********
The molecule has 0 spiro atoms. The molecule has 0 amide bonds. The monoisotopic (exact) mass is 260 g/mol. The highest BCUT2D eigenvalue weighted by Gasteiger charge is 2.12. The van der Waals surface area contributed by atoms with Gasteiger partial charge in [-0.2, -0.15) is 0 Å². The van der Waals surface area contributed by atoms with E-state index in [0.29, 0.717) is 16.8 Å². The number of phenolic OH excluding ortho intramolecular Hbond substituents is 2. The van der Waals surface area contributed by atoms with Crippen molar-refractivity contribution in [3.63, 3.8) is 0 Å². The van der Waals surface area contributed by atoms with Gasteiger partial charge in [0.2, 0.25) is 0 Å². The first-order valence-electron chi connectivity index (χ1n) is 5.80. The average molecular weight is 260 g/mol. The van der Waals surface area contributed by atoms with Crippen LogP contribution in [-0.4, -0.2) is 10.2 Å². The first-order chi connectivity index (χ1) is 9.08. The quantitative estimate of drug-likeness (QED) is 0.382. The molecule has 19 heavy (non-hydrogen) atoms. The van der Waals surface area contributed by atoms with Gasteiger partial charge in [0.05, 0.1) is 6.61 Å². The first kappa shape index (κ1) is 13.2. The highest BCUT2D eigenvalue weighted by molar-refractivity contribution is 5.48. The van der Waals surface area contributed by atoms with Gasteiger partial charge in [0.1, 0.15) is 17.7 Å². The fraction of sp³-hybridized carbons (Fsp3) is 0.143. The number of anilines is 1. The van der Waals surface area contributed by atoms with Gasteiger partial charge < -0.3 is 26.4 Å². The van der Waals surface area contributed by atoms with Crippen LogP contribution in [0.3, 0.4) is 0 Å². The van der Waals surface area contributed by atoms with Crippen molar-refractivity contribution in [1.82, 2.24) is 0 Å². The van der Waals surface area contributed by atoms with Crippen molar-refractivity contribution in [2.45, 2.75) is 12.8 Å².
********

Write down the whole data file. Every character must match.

The molecule has 0 spiro atoms. The molecule has 0 amide bonds. The monoisotopic (exact) mass is 260 g/mol. The highest BCUT2D eigenvalue weighted by Gasteiger charge is 2.12. The van der Waals surface area contributed by atoms with Gasteiger partial charge in [-0.2, -0.15) is 0 Å². The van der Waals surface area contributed by atoms with E-state index in [0.29, 0.717) is 16.8 Å². The number of phenolic OH excluding ortho intramolecular Hbond substituents is 2. The van der Waals surface area contributed by atoms with Crippen molar-refractivity contribution in [3.63, 3.8) is 0 Å². The van der Waals surface area contributed by atoms with Gasteiger partial charge in [0.2, 0.25) is 0 Å². The first-order valence-electron chi connectivity index (χ1n) is 5.80. The average molecular weight is 260 g/mol. The van der Waals surface area contributed by atoms with Crippen LogP contribution in [-0.4, -0.2) is 10.2 Å². The first-order chi connectivity index (χ1) is 9.08. The quantitative estimate of drug-likeness (QED) is 0.382. The molecule has 19 heavy (non-hydrogen) atoms. The van der Waals surface area contributed by atoms with Gasteiger partial charge in [0.05, 0.1) is 6.61 Å². The first kappa shape index (κ1) is 13.2. The highest BCUT2D eigenvalue weighted by molar-refractivity contribution is 5.48. The van der Waals surface area contributed by atoms with Gasteiger partial charge in [0.1, 0.15) is 17.7 Å². The fraction of sp³-hybridized carbons (Fsp3) is 0.143. The number of anilines is 1. The van der Waals surface area contributed by atoms with Gasteiger partial charge < -0.3 is 26.4 Å². The van der Waals surface area contributed by atoms with Crippen LogP contribution in [0.3, 0.4) is 0 Å². The van der Waals surface area contributed by atoms with Crippen molar-refractivity contribution in [1.82, 2.24) is 0 Å². The van der Waals surface area contributed by atoms with Crippen molar-refractivity contribution in [2.45, 2.75) is 12.8 Å².